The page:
There's an international target to control climate change: keeping the global temperature rise to just 2 degrees Celsius above pre-industrial levels â€” that's 3.6 degrees Fahrenheit. The Intergovernmental Panel on Climate Change now says it's technically possible to meet that goal. But doing so will require rapid, large-scale shifts in energy production and use.
In January, West Virginiaâ€™s Elk River was contaminated by a chemical spill from a nearby coal processing plant, affecting 300,000 local residents. People were without water for days. Now months later, is the water safe to drink?Â
Each time you go to turn on the faucet, flush the toilet, or water the lawn, youâ€™re connecting yourself to a complex water system with nearly two and a half thousand years of history. The structure of our modern network of reservoirs, pipes, and drains owes much of its influence to designs dating back to ancient Rome.Â
A report released by the World Health Organization last week found that some 7 million people died from air pollution exposure in 2012. In other words, one in eight of all global deaths that year resulted from breathing bad air.Â
Today, the WHOÂ considers air pollution to be the single greatest environmental health risk, linking it to cases of asthma, heart disease, stroke, and even cancer.
Connecticut is running a contest to boost sales of electric vehicles: The dealer that sells the most electric cars between now and July gets an award. There's no prize money, but the contest is part of an effort to meet an ambitious quota.
Car salesman Joe Quistorff just sold a plugin hybrid car (a car that can run on either gas or electricity) a few days ago.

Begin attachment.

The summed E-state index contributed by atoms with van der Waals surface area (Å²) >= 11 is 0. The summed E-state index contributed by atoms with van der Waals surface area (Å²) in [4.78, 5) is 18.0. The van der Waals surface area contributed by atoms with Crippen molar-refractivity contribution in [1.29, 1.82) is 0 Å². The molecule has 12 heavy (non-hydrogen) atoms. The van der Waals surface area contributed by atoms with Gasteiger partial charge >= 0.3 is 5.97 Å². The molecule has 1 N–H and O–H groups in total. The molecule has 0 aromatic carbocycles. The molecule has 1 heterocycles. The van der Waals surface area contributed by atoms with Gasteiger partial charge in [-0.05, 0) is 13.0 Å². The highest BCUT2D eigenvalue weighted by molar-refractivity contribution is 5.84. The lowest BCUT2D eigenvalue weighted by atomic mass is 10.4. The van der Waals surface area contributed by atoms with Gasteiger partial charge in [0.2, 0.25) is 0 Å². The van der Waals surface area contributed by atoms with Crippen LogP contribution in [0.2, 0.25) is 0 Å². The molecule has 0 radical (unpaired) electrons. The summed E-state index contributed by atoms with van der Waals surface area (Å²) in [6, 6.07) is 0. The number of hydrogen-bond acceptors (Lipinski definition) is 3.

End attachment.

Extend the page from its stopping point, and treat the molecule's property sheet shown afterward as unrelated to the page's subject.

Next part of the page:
"My sales effort was actually fairly simple, fortunately," he said. "These are the kind of people that buy those vehicles."
As we began working on a Colin McEnroe Show about composting, Colin made sure we included Susannah Castle, who runs Blue Earth Compost. She provides pails to subscribers in the Hartford area, and for a monthly fee, picks up the pails full of food scraps and other compostable materials from the household once a week.Â
You may think that composting all your kitchen waste sounds like a good idea, but you probably don't realize how many things really can be composted, what services are available if you can't get yourself organized to do it, and if you do have a compost pile, which animals visit it at night, and for what purpose?
The mayor of Charleston, W.Va., says the company behind the chemical spill that essentially shut down his city for days was run by "a small of group of renegades," who in his opinion knew there were problems with the tanks that leaked dangerous chemicals into the city's water supply.
"I'm not even sure they cared what happened to the public," Danny Jones told Melissa Block on Tuesday's edition of All Things Considered.
Jones said he knows some of the people in charge of Freedom Industries and he considers them "to be a little edgy."
On 'Morning Edition': Ashton Marra reports from West Virginia
Relief is finally arriving for the 300,000 or so people in nine West Virginia counties who haven't been able to drink, cook or clean with their tap water for more than four days.
Officials announced at noon Monday that tests show the level of a potentially harmful chemical have fallen to the point where the water can be turned back on. But, they cautioned that the process of bringing customers back on line will take several days and has to be done systematically.